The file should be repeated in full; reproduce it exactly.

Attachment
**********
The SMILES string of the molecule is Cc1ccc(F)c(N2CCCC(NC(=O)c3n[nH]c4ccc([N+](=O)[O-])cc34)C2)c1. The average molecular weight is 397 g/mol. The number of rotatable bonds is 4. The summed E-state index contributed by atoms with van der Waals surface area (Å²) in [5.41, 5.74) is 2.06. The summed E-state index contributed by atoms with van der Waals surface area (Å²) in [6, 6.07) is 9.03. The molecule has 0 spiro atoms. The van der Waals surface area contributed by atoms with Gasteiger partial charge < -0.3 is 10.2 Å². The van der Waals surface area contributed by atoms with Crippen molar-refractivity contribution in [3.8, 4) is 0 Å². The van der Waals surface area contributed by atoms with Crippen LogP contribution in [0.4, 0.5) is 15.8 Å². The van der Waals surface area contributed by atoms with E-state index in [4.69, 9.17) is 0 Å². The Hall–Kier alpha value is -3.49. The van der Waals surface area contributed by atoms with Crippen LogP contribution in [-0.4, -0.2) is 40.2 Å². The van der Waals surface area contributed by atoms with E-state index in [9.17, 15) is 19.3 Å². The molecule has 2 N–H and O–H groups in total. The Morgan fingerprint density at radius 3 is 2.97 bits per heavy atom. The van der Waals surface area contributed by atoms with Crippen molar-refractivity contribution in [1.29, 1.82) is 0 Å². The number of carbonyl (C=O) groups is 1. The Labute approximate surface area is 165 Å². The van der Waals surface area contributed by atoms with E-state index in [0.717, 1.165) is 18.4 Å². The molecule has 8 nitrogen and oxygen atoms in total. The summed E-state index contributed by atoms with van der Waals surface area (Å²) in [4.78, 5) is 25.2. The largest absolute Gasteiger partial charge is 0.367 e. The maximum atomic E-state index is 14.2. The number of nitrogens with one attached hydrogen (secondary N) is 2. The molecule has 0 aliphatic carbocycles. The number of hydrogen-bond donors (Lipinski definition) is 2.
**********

The SMILES string of the molecule is Cc1ccc(F)c(N2CCCC(NC(=O)c3n[nH]c4ccc([N+](=O)[O-])cc34)C2)c1. The average molecular weight is 397 g/mol. The number of rotatable bonds is 4. The summed E-state index contributed by atoms with van der Waals surface area (Å²) in [5.41, 5.74) is 2.06. The summed E-state index contributed by atoms with van der Waals surface area (Å²) in [6, 6.07) is 9.03. The molecule has 0 spiro atoms. The van der Waals surface area contributed by atoms with Gasteiger partial charge < -0.3 is 10.2 Å². The van der Waals surface area contributed by atoms with Crippen molar-refractivity contribution in [3.8, 4) is 0 Å². The van der Waals surface area contributed by atoms with Crippen LogP contribution in [0.4, 0.5) is 15.8 Å². The van der Waals surface area contributed by atoms with E-state index in [4.69, 9.17) is 0 Å². The Hall–Kier alpha value is -3.49. The van der Waals surface area contributed by atoms with Crippen LogP contribution in [-0.4, -0.2) is 40.2 Å². The van der Waals surface area contributed by atoms with E-state index in [9.17, 15) is 19.3 Å². The molecule has 2 N–H and O–H groups in total. The Morgan fingerprint density at radius 3 is 2.97 bits per heavy atom. The van der Waals surface area contributed by atoms with Crippen molar-refractivity contribution in [1.29, 1.82) is 0 Å². The number of carbonyl (C=O) groups is 1. The Labute approximate surface area is 165 Å². The van der Waals surface area contributed by atoms with E-state index in [0.717, 1.165) is 18.4 Å². The molecule has 8 nitrogen and oxygen atoms in total. The summed E-state index contributed by atoms with van der Waals surface area (Å²) in [4.78, 5) is 25.2. The largest absolute Gasteiger partial charge is 0.367 e. The maximum atomic E-state index is 14.2. The number of nitrogens with one attached hydrogen (secondary N) is 2. The molecule has 0 aliphatic carbocycles. The number of hydrogen-bond donors (Lipinski definition) is 2.